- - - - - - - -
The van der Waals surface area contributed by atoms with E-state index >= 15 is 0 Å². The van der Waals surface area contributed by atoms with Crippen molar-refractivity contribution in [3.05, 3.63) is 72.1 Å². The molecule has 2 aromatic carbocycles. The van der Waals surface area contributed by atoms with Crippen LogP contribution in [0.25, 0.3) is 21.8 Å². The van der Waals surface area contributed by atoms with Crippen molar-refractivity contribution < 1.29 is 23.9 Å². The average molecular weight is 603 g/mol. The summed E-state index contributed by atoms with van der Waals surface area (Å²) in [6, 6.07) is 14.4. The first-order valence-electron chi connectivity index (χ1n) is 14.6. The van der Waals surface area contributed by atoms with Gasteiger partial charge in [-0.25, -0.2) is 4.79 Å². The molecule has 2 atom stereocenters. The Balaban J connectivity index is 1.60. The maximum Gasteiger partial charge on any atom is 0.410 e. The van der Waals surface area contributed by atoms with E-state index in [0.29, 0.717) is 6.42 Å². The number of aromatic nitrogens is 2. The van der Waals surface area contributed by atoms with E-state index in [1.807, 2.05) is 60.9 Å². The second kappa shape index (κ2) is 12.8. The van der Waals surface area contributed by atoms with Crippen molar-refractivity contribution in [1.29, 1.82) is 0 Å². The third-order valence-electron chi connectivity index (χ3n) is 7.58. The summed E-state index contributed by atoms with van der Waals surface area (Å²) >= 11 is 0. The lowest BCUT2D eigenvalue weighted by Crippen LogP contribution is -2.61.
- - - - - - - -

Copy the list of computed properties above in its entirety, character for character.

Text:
The van der Waals surface area contributed by atoms with E-state index >= 15 is 0 Å². The van der Waals surface area contributed by atoms with Crippen molar-refractivity contribution in [3.05, 3.63) is 72.1 Å². The molecule has 2 aromatic carbocycles. The van der Waals surface area contributed by atoms with Crippen LogP contribution in [0.25, 0.3) is 21.8 Å². The van der Waals surface area contributed by atoms with Crippen molar-refractivity contribution < 1.29 is 23.9 Å². The average molecular weight is 603 g/mol. The summed E-state index contributed by atoms with van der Waals surface area (Å²) in [6, 6.07) is 14.4. The first-order valence-electron chi connectivity index (χ1n) is 14.6. The van der Waals surface area contributed by atoms with Gasteiger partial charge in [-0.25, -0.2) is 4.79 Å². The molecule has 2 atom stereocenters. The Balaban J connectivity index is 1.60. The maximum Gasteiger partial charge on any atom is 0.410 e. The van der Waals surface area contributed by atoms with E-state index in [0.29, 0.717) is 6.42 Å². The number of aromatic nitrogens is 2. The van der Waals surface area contributed by atoms with E-state index in [1.807, 2.05) is 60.9 Å². The second kappa shape index (κ2) is 12.8. The van der Waals surface area contributed by atoms with Crippen molar-refractivity contribution in [1.29, 1.82) is 0 Å². The third-order valence-electron chi connectivity index (χ3n) is 7.58. The summed E-state index contributed by atoms with van der Waals surface area (Å²) >= 11 is 0. The lowest BCUT2D eigenvalue weighted by Crippen LogP contribution is -2.61.